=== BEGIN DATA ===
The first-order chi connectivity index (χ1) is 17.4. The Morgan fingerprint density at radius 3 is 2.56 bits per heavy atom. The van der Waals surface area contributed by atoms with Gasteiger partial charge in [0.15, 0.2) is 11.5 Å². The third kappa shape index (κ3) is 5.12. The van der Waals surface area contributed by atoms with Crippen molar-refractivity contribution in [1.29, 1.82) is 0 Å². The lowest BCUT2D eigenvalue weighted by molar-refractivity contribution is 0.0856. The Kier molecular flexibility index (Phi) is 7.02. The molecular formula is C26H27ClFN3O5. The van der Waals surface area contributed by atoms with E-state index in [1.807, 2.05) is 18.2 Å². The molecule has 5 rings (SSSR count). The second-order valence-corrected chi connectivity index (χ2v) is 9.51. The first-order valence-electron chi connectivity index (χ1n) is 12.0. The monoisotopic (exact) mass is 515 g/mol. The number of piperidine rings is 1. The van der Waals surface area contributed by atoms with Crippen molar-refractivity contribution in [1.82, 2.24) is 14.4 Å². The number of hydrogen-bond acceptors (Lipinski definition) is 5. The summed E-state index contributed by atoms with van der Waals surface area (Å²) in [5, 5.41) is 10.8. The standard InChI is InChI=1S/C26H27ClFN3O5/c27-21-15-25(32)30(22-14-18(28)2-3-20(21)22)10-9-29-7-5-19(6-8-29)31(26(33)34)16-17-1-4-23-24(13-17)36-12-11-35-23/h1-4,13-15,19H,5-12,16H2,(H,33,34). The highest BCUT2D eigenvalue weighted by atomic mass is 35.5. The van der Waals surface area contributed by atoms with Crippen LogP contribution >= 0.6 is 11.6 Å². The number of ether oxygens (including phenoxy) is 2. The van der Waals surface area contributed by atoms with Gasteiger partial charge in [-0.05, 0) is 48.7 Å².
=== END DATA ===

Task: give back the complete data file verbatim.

The first-order chi connectivity index (χ1) is 17.4. The Morgan fingerprint density at radius 3 is 2.56 bits per heavy atom. The van der Waals surface area contributed by atoms with Gasteiger partial charge in [0.15, 0.2) is 11.5 Å². The third kappa shape index (κ3) is 5.12. The van der Waals surface area contributed by atoms with Crippen molar-refractivity contribution in [1.29, 1.82) is 0 Å². The lowest BCUT2D eigenvalue weighted by molar-refractivity contribution is 0.0856. The Kier molecular flexibility index (Phi) is 7.02. The molecular formula is C26H27ClFN3O5. The van der Waals surface area contributed by atoms with E-state index in [1.807, 2.05) is 18.2 Å². The molecule has 5 rings (SSSR count). The second-order valence-corrected chi connectivity index (χ2v) is 9.51. The first-order valence-electron chi connectivity index (χ1n) is 12.0. The monoisotopic (exact) mass is 515 g/mol. The number of piperidine rings is 1. The van der Waals surface area contributed by atoms with Crippen molar-refractivity contribution in [1.82, 2.24) is 14.4 Å². The number of hydrogen-bond acceptors (Lipinski definition) is 5. The summed E-state index contributed by atoms with van der Waals surface area (Å²) in [5, 5.41) is 10.8. The standard InChI is InChI=1S/C26H27ClFN3O5/c27-21-15-25(32)30(22-14-18(28)2-3-20(21)22)10-9-29-7-5-19(6-8-29)31(26(33)34)16-17-1-4-23-24(13-17)36-12-11-35-23/h1-4,13-15,19H,5-12,16H2,(H,33,34). The highest BCUT2D eigenvalue weighted by atomic mass is 35.5. The van der Waals surface area contributed by atoms with Crippen LogP contribution >= 0.6 is 11.6 Å². The number of ether oxygens (including phenoxy) is 2. The van der Waals surface area contributed by atoms with Gasteiger partial charge in [-0.05, 0) is 48.7 Å².